Tech Tips

Turbocharging Your Motorcycle

Written by  November 30, 2004

After my recent article and defining the available superchargers that are on the market today, I was asked to follow up with an article on turbochargers. I have loved these systems since I saw them on the racetrack, and decided to sneak this in before winter is in its full fury.

If you have decided to increase the horsepower of your motorcycle, have you considered a turbo? Using a turbocharger can increase the output of an engine by 30 percent or more, without a significant increase in the weight of the vehicle. And rest assured that your face will never be the same when your bike hits warp speed and the turbo is at full boost. At least that’s what I have been told by my favorite drag racing buddies.

To find out more about how a turbocharger works and to understand how each part functions, I paid a visit to my official tech consultant, Larry James, of James Racing.

I want to make this as simple as humanly possible, so let’s start out with some frequently asked questions about this system and what it can do when installed properly.

How does a turbo system work?
An engine that is equipped with this system produces exhaust gases that exit through the exhaust ports of the cylinder head. These exhaust gases flow through a turbo manifold just like it does through a normal exhaust head pipe, then flows into a turbocharger unit.

As the exhaust gases enters the turbine housing the velocity of the exhaust gas 'spools' (spins) a propeller bladed-type wheel called the turbine wheel. As this turbine wheel begins to spin, it turns and drives a common shaft. This shaft has another propeller-type wheel on the other end, called the compressor wheel.

The compressor stage of the turbo begins to suck air in as the compressor wheel begins to spool. The compressor wheel spools faster as RPMs (Revolutions per Minute) increase and the air becomes compressed. The faster the turbine wheels spin and the faster the shaft speed turns, the greater the pressure that is obtained from the compressor stage of the turbine.

The air then travels to the throttle body from the carb and back into the motor. As more air is force-fed into the motor, an additional amount of fuel must also be added. The amount of fuel must be proportionate with the amount of air that is supplied to the motor. Bottom line - more air and more fuel equals more power; the same as supercharging!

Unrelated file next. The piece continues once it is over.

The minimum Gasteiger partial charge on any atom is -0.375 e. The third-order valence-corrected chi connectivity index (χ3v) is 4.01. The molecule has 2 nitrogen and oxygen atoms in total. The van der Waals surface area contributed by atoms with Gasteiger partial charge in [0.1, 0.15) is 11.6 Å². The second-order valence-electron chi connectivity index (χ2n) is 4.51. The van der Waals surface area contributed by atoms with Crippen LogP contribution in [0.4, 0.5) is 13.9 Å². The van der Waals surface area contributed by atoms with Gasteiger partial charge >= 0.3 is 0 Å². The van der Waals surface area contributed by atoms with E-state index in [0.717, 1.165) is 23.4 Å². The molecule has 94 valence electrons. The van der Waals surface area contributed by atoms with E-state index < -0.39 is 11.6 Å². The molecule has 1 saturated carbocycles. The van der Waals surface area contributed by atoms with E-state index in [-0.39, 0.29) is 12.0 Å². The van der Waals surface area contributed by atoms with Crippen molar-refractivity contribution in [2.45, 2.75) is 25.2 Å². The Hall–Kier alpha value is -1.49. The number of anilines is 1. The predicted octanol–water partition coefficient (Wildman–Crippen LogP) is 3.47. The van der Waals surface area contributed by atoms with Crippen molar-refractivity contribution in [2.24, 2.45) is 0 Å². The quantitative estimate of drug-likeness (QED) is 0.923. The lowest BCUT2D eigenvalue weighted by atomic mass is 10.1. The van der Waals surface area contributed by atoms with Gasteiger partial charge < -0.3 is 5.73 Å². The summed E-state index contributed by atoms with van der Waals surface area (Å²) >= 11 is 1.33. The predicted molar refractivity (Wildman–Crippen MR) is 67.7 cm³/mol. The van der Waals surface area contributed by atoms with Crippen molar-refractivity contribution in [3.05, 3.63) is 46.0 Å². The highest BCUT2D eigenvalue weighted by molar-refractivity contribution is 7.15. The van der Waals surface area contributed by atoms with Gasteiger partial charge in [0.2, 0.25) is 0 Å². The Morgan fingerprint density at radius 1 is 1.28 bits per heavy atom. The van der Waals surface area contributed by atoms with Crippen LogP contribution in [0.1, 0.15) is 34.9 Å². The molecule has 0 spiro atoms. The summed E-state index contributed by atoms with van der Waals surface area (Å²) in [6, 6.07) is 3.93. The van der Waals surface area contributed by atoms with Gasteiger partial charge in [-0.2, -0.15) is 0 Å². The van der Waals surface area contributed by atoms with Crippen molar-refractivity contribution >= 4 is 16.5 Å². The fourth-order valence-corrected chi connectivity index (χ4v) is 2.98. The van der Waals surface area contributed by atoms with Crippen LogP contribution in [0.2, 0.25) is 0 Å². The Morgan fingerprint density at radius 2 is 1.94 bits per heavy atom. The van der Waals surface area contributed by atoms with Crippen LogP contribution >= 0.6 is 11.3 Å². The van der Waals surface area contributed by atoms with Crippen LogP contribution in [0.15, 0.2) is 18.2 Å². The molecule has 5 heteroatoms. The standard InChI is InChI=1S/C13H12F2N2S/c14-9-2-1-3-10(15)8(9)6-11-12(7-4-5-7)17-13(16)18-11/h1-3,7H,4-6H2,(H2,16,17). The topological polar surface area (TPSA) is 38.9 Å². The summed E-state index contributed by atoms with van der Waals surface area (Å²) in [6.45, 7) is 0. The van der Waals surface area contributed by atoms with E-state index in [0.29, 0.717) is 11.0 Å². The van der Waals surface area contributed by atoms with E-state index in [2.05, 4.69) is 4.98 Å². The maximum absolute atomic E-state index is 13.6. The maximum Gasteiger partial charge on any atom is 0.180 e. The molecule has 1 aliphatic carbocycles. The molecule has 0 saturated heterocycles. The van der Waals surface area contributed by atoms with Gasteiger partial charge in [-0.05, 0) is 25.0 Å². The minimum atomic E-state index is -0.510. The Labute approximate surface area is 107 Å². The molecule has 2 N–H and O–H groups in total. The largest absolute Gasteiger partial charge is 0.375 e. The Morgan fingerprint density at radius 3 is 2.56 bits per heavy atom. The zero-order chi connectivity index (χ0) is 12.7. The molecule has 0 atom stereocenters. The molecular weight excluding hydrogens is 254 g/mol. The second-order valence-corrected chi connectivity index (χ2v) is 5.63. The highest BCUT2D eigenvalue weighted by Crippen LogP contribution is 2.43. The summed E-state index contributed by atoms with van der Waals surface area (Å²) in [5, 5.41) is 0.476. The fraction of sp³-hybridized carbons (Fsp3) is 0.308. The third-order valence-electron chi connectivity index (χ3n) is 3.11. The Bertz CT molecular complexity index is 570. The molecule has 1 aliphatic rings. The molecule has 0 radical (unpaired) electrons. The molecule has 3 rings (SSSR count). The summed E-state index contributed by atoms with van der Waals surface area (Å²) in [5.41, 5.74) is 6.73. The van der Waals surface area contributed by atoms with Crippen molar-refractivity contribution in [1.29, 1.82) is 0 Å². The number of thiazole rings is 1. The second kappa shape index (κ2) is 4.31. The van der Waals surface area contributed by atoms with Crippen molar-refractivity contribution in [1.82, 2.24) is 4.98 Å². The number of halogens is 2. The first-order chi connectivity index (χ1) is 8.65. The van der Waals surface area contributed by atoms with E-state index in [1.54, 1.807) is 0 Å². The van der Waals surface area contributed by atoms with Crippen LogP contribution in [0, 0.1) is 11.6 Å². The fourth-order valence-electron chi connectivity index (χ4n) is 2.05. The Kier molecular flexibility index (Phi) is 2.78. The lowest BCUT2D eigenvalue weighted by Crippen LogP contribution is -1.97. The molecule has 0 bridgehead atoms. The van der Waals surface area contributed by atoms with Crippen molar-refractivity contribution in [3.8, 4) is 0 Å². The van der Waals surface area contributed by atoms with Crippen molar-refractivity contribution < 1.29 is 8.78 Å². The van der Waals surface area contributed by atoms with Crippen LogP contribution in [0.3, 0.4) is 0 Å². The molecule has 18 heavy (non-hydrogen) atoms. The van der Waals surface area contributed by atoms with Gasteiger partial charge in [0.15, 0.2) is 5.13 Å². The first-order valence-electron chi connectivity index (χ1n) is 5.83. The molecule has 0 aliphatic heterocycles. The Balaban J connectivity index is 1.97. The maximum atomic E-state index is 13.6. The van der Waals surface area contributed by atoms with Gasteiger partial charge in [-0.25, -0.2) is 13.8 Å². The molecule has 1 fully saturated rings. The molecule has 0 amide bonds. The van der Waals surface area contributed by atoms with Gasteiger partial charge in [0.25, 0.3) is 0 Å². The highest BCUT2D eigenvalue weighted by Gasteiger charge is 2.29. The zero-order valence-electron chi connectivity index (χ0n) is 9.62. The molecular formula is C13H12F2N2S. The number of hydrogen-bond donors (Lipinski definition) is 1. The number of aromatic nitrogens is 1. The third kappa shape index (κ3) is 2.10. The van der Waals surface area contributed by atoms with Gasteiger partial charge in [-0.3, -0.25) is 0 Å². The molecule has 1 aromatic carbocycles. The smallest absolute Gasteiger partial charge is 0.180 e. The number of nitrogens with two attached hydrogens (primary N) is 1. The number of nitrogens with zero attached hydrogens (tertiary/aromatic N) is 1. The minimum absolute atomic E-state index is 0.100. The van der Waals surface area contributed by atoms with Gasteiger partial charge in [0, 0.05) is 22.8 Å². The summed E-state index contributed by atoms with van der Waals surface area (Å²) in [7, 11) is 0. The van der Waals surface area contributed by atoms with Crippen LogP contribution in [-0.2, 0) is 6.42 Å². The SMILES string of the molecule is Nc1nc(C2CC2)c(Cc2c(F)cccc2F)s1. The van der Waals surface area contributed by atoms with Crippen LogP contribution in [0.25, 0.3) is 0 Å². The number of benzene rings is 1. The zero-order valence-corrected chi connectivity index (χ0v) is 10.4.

What are the main components of a turbo system?
The turbocharger is an exhaust driven compressor with three main components.

1. The turbine stage - drives the compressor stage, and is the side connected to the exhaust manifold.

2. A center section - houses the common shaft, bearing, and seals. It is also were clean oil flows to keep down the temperature of the turbocharger. This is a very important section because dirty oil will cause the unit to wear prematurely.

3. The compressor stage - is where the positive charged air is created and discharged. The turbo has two propeller-type wheels connected by a common shaft. The turbine wheel and the compressor wheel both spool up to create positive boost pressure.

What other components make up a turbo system?
The following components are also included in a turbo system:

High volume fuel pump – Normally, the stock fuel pump cannot supply the fuel a turbocharged engine needs. A high flow fuel pump, such as a Holly, must be added. This will give a greater fuel flow and rule out a lean condition.

Fuel regulator - As stated before, when more air goes into the motor, more fuel is needed. A boost dependent fuel regulator regulates the amount of fuel that goes to the injectors. As the turbo begins to spool, boost pressure builds up and as the boost pressure increases, the boost dependent fuel regulator pushes more fuel to the injector, which is sprayed into the motor.